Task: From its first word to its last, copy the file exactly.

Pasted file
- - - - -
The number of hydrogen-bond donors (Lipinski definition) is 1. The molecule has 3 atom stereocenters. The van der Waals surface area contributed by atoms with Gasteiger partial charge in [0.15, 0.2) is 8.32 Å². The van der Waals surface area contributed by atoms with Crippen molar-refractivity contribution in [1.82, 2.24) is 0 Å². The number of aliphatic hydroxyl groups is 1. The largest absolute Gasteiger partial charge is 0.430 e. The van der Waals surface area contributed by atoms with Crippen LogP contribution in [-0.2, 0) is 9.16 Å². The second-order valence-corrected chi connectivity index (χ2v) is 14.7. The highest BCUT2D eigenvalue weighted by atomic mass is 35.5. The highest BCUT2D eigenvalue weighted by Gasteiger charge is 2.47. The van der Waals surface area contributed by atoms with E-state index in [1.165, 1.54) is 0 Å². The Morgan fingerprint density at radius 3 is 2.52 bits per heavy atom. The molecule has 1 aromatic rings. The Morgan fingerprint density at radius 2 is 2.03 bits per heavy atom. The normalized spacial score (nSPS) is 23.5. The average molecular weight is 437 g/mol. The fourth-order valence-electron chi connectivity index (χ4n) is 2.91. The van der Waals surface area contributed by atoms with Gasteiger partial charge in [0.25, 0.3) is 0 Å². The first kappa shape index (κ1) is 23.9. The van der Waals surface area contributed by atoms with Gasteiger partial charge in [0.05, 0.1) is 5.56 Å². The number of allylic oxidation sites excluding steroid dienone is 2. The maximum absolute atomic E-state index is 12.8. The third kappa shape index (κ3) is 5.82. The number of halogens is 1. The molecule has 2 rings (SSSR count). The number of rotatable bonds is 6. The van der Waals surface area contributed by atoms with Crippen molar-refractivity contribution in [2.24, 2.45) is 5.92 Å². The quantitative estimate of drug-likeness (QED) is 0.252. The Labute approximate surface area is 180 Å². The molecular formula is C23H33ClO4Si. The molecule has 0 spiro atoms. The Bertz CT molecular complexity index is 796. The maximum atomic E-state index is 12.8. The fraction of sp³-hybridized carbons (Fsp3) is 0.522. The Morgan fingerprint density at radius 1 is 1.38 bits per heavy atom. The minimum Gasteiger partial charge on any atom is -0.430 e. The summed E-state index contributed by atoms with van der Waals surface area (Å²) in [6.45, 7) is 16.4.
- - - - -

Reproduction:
The number of hydrogen-bond donors (Lipinski definition) is 1. The molecule has 3 atom stereocenters. The van der Waals surface area contributed by atoms with Gasteiger partial charge in [0.15, 0.2) is 8.32 Å². The van der Waals surface area contributed by atoms with Crippen molar-refractivity contribution in [1.82, 2.24) is 0 Å². The number of aliphatic hydroxyl groups is 1. The largest absolute Gasteiger partial charge is 0.430 e. The van der Waals surface area contributed by atoms with Crippen LogP contribution in [-0.2, 0) is 9.16 Å². The second-order valence-corrected chi connectivity index (χ2v) is 14.7. The highest BCUT2D eigenvalue weighted by atomic mass is 35.5. The highest BCUT2D eigenvalue weighted by Gasteiger charge is 2.47. The van der Waals surface area contributed by atoms with E-state index in [1.165, 1.54) is 0 Å². The Morgan fingerprint density at radius 3 is 2.52 bits per heavy atom. The molecule has 1 aromatic rings. The Morgan fingerprint density at radius 2 is 2.03 bits per heavy atom. The normalized spacial score (nSPS) is 23.5. The average molecular weight is 437 g/mol. The fourth-order valence-electron chi connectivity index (χ4n) is 2.91. The van der Waals surface area contributed by atoms with Gasteiger partial charge in [0.25, 0.3) is 0 Å². The first kappa shape index (κ1) is 23.9. The van der Waals surface area contributed by atoms with Gasteiger partial charge in [0.05, 0.1) is 5.56 Å². The number of allylic oxidation sites excluding steroid dienone is 2. The maximum absolute atomic E-state index is 12.8. The third kappa shape index (κ3) is 5.82. The number of halogens is 1. The molecule has 2 rings (SSSR count). The number of rotatable bonds is 6. The van der Waals surface area contributed by atoms with Crippen molar-refractivity contribution in [2.24, 2.45) is 5.92 Å². The quantitative estimate of drug-likeness (QED) is 0.252. The Labute approximate surface area is 180 Å². The molecular formula is C23H33ClO4Si. The molecule has 0 spiro atoms. The Bertz CT molecular complexity index is 796. The maximum atomic E-state index is 12.8. The fraction of sp³-hybridized carbons (Fsp3) is 0.522. The Morgan fingerprint density at radius 1 is 1.38 bits per heavy atom. The minimum Gasteiger partial charge on any atom is -0.430 e. The summed E-state index contributed by atoms with van der Waals surface area (Å²) in [6.45, 7) is 16.4.